Heathrow is to create a separate terminal for flights coming from “red list” countries, to address concerns over passengers from destinations with high rates of Covid-19 mixing with other travellers in the arrivals hall.

Britain’s biggest airport said it would introduce the dedicated arrivals facility in Terminal 3 from 1 June. It follows increasing disquiet over incoming flights, particularly from India, where the B.1.617.2 variant was first detected.

Under the new traffic light system, only returning UK citizens are allowed to fly home from red list countries, while holidays are permitted in green list countries – and potentially amber, with quarantine measures.

Ministers had urged Heathrow to segregate arrivals from higher-risk countries, with the transport secretary, Grant Shapps, saying on Thursday he wanted to “see people separated out as much as is practically possible”.

With many more passengers expected in coming weeks, after holidays were permitted to resume on 17 May, the airport said it would create the facility to help smooth the immigration process.

Although the airport said the current system – designed by the government – had built-in protection, there have been reports of long queues in immigration halls and experts have questioned the safety of travel with passengers from around the world mixing in airports. Border Force officials have had to spend much more time than before processing documentation, including pre-departure Covid test certificates from abroad.

A Heathrow spokesperson said: “Red list routes will likely be a feature of UK travel for the foreseeable future as countries vaccinate their populations at different rates. We’re adapting Heathrow to this longer-term reality by initially opening a dedicated arrivals facility in Terminal 3 from 1 June for red list passengers arriving on direct flights. We will move this facility to Terminal 4 as soon as operationally possible.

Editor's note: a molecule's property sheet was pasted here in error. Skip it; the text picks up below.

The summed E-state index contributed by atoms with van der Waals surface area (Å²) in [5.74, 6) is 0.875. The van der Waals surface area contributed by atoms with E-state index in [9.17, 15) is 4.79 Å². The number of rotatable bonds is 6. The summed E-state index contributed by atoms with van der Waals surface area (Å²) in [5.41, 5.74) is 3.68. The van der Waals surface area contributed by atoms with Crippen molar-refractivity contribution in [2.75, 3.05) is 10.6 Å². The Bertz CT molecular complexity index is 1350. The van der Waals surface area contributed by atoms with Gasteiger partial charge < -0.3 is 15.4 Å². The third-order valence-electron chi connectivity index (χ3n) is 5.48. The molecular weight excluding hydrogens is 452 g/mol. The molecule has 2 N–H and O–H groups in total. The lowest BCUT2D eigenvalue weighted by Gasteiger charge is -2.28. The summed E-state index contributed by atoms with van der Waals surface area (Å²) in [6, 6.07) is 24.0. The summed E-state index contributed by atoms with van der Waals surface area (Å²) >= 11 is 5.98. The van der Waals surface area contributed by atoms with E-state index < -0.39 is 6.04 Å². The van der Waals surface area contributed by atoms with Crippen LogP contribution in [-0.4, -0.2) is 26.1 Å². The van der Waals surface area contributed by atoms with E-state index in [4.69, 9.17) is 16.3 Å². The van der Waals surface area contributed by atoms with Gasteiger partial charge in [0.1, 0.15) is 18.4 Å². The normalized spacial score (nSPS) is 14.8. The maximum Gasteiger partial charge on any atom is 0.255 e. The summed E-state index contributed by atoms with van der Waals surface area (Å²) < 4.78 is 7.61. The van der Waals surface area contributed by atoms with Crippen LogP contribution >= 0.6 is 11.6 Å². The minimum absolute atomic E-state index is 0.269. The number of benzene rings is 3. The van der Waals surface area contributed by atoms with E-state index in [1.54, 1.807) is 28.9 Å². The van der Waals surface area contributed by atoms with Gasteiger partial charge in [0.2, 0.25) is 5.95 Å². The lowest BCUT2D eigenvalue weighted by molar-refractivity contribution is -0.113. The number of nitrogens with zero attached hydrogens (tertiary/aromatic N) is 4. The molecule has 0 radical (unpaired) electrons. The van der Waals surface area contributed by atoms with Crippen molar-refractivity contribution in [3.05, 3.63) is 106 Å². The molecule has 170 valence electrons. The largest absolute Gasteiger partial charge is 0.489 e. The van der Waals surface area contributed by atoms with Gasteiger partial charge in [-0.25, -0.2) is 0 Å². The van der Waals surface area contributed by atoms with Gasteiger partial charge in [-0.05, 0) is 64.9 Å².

“While opening this facility will be very challenging logistically, our hope is that it will enable Border Force to carry out its duties more efficiently as passenger volumes increase in line with the green list.”

The current red list system will remain in place until June. The spokesperson said there were several layers of protection to keep passengers and staff safe – including mandatory negative Covid tests for all international arrivals, face coverings, social distancing and segregation. Immigration halls have enhanced ventilation and cleaning regimes.

Heathrow had previously said it would not open a dedicated terminal without government financial help, with the cost of opening terminals mothballed since the start of the pandemic in 2020 running into millions. Discussions are being held over the level of assistance.



This content first appear on the guardian

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